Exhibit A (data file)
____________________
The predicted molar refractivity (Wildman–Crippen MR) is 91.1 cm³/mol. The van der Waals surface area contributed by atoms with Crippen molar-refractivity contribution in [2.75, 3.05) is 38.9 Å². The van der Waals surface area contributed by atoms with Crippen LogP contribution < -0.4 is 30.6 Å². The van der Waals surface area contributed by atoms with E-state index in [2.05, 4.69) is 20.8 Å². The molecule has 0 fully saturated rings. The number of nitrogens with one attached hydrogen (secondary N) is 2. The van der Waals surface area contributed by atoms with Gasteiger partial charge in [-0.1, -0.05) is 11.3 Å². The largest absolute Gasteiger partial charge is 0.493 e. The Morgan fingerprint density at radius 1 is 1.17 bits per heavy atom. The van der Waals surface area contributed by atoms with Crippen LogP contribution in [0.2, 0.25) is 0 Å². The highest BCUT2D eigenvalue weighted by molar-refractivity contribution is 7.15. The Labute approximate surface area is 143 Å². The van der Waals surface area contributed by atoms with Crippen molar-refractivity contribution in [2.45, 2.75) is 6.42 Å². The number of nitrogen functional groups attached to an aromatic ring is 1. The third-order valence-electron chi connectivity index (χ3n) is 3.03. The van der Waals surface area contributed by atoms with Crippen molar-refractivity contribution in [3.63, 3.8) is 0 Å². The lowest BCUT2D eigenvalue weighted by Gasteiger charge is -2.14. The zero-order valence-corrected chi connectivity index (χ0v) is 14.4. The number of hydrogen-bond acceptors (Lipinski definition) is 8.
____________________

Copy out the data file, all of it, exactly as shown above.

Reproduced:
The predicted molar refractivity (Wildman–Crippen MR) is 91.1 cm³/mol. The van der Waals surface area contributed by atoms with Crippen molar-refractivity contribution in [2.75, 3.05) is 38.9 Å². The van der Waals surface area contributed by atoms with Crippen LogP contribution < -0.4 is 30.6 Å². The van der Waals surface area contributed by atoms with E-state index in [2.05, 4.69) is 20.8 Å². The molecule has 0 fully saturated rings. The number of nitrogens with one attached hydrogen (secondary N) is 2. The van der Waals surface area contributed by atoms with Gasteiger partial charge in [-0.1, -0.05) is 11.3 Å². The largest absolute Gasteiger partial charge is 0.493 e. The Morgan fingerprint density at radius 1 is 1.17 bits per heavy atom. The van der Waals surface area contributed by atoms with Crippen LogP contribution in [0.2, 0.25) is 0 Å². The highest BCUT2D eigenvalue weighted by molar-refractivity contribution is 7.15. The Labute approximate surface area is 143 Å². The van der Waals surface area contributed by atoms with Crippen molar-refractivity contribution in [2.45, 2.75) is 6.42 Å². The number of nitrogen functional groups attached to an aromatic ring is 1. The third-order valence-electron chi connectivity index (χ3n) is 3.03. The van der Waals surface area contributed by atoms with Crippen molar-refractivity contribution in [3.63, 3.8) is 0 Å². The lowest BCUT2D eigenvalue weighted by Gasteiger charge is -2.14. The zero-order valence-corrected chi connectivity index (χ0v) is 14.4. The number of hydrogen-bond acceptors (Lipinski definition) is 8.